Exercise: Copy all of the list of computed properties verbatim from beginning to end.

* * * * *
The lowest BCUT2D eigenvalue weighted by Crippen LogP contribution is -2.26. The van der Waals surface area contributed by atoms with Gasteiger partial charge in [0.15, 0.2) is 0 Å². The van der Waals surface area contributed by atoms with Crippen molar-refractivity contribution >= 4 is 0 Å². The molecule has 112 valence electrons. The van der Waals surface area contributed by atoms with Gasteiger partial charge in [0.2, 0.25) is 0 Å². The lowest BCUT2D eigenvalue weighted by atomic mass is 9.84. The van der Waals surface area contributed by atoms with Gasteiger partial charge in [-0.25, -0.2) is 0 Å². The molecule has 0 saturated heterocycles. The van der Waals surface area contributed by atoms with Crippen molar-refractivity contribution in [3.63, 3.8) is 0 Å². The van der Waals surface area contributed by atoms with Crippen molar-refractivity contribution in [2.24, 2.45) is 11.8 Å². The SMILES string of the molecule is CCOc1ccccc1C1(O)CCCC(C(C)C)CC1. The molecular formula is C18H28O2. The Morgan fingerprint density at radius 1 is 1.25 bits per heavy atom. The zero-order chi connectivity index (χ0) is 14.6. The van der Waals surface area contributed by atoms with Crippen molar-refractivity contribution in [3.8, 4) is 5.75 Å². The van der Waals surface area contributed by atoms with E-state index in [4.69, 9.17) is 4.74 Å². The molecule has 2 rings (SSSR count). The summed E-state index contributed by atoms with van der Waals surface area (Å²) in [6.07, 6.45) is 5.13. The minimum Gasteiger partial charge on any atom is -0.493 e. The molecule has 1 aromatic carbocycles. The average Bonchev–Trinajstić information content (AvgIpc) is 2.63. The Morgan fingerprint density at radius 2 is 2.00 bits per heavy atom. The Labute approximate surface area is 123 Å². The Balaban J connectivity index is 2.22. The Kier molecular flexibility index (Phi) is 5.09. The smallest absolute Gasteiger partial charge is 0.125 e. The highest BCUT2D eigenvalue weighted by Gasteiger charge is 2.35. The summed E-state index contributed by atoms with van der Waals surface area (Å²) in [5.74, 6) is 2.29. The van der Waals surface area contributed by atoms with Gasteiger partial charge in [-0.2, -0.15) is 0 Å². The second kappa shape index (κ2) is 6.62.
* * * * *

The lowest BCUT2D eigenvalue weighted by Crippen LogP contribution is -2.26. The van der Waals surface area contributed by atoms with Gasteiger partial charge in [0.15, 0.2) is 0 Å². The van der Waals surface area contributed by atoms with Crippen molar-refractivity contribution >= 4 is 0 Å². The molecule has 112 valence electrons. The van der Waals surface area contributed by atoms with Gasteiger partial charge in [0.2, 0.25) is 0 Å². The lowest BCUT2D eigenvalue weighted by atomic mass is 9.84. The van der Waals surface area contributed by atoms with Gasteiger partial charge in [-0.25, -0.2) is 0 Å². The molecule has 0 saturated heterocycles. The van der Waals surface area contributed by atoms with Crippen molar-refractivity contribution in [3.63, 3.8) is 0 Å². The van der Waals surface area contributed by atoms with Crippen molar-refractivity contribution in [2.24, 2.45) is 11.8 Å². The SMILES string of the molecule is CCOc1ccccc1C1(O)CCCC(C(C)C)CC1. The molecular formula is C18H28O2. The Morgan fingerprint density at radius 1 is 1.25 bits per heavy atom. The zero-order chi connectivity index (χ0) is 14.6. The van der Waals surface area contributed by atoms with Crippen molar-refractivity contribution in [3.8, 4) is 5.75 Å². The van der Waals surface area contributed by atoms with E-state index in [4.69, 9.17) is 4.74 Å². The molecule has 2 rings (SSSR count). The summed E-state index contributed by atoms with van der Waals surface area (Å²) in [6.07, 6.45) is 5.13. The minimum Gasteiger partial charge on any atom is -0.493 e. The molecule has 1 aromatic carbocycles. The average Bonchev–Trinajstić information content (AvgIpc) is 2.63. The Morgan fingerprint density at radius 2 is 2.00 bits per heavy atom. The Labute approximate surface area is 123 Å². The Balaban J connectivity index is 2.22. The Kier molecular flexibility index (Phi) is 5.09. The smallest absolute Gasteiger partial charge is 0.125 e. The highest BCUT2D eigenvalue weighted by Gasteiger charge is 2.35. The summed E-state index contributed by atoms with van der Waals surface area (Å²) in [5.74, 6) is 2.29. The van der Waals surface area contributed by atoms with Gasteiger partial charge in [-0.2, -0.15) is 0 Å². The second kappa shape index (κ2) is 6.62.